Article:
Outsourcing could see an uptick in the U.K. as pension trustees grapple with even more scrutiny as a result of new and upcoming regulations.
The job of a U.K. trustee has become much more complex in recent years because of an increase in governance risk and time spent on decision-making processes as well as a growing need for technical knowledge, which trustees, who are elected from the workforce, typically don't have.
But that burden is set to increase again, sparking further need to delegate. Demands are growing around disclosure in retirement plans' statement of investment principles, an annual report that outlines the investment policies and principles of U.K. occupational plans. Although plans have had to report their investment policies in the past, under new rules effective Oct. 1, trustees will additionally have to prove how they incorporate environmental, social and governance factors and present financially material ESG considerations over the lifespan of their plans' investments.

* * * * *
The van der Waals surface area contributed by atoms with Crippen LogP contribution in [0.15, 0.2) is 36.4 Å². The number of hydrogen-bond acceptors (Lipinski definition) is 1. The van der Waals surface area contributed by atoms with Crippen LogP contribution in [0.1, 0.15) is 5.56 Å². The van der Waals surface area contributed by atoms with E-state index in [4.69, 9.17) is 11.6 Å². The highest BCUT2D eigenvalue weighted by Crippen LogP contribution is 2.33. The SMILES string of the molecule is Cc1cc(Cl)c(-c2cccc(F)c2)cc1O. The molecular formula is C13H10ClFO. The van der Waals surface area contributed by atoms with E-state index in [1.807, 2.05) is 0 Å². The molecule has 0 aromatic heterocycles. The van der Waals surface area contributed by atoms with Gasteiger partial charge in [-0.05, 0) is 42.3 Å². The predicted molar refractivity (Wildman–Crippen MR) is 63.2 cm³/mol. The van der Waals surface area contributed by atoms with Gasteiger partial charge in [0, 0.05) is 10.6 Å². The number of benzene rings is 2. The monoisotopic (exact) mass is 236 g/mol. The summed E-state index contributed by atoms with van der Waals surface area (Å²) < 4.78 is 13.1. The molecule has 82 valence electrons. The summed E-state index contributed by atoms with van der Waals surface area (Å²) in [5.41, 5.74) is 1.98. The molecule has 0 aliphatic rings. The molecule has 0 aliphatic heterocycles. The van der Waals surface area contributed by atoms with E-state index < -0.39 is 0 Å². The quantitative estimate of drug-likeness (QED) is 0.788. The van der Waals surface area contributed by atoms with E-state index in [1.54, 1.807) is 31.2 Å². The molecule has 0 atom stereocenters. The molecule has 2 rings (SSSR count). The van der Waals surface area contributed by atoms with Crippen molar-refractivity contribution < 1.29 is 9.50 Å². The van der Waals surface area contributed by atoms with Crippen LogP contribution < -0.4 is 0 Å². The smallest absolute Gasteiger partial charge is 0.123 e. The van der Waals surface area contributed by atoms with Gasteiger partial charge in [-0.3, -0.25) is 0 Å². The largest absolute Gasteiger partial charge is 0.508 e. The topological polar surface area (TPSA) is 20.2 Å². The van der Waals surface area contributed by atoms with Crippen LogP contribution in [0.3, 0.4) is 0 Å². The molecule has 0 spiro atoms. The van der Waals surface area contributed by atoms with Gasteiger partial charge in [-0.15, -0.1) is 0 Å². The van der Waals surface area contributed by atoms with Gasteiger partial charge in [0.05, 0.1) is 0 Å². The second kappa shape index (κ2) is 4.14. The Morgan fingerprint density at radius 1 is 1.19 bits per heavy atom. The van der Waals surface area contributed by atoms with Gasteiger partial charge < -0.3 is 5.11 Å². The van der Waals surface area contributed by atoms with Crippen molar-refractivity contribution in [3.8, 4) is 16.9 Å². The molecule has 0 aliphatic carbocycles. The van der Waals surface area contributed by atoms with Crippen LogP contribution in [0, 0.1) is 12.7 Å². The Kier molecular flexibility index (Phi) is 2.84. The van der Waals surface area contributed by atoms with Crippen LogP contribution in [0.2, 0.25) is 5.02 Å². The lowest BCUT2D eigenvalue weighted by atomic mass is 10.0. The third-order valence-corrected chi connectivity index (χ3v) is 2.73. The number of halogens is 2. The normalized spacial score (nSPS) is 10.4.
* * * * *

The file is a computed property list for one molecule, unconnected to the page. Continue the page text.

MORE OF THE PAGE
One year later, on Oct. 1 2020, trustees will be required to produce an implementation report setting out how they acted on the principles set out in their policy.
In the implementation report, trustees will be expected to state:
- Their policy regarding financially material considerations over the appropriate time horizon of their investments, including climate change.
- Plan participants' views on non-financial matters, including their ethical views and their views on social and environmental impact.
- Stewardship of investments, including how trustees exercise voting rights and undertake engagement with their investee companies.
Sources warned many trustees haven't yet realized the rigor and magnitude of the new requirements. As a result, U.K. trustees will rely more on advisers, independent trustee firms or fiduciary managers to free up their time to cope with the increasing workload, according to some sources.
Nick Clapp, head of business development at fiduciary manager Kempen Capital Management in London, believes trustees have not yet absorbed the full complexity of the new regulation.
"Their agenda this year is significantly different to what it will be five years from now," he said.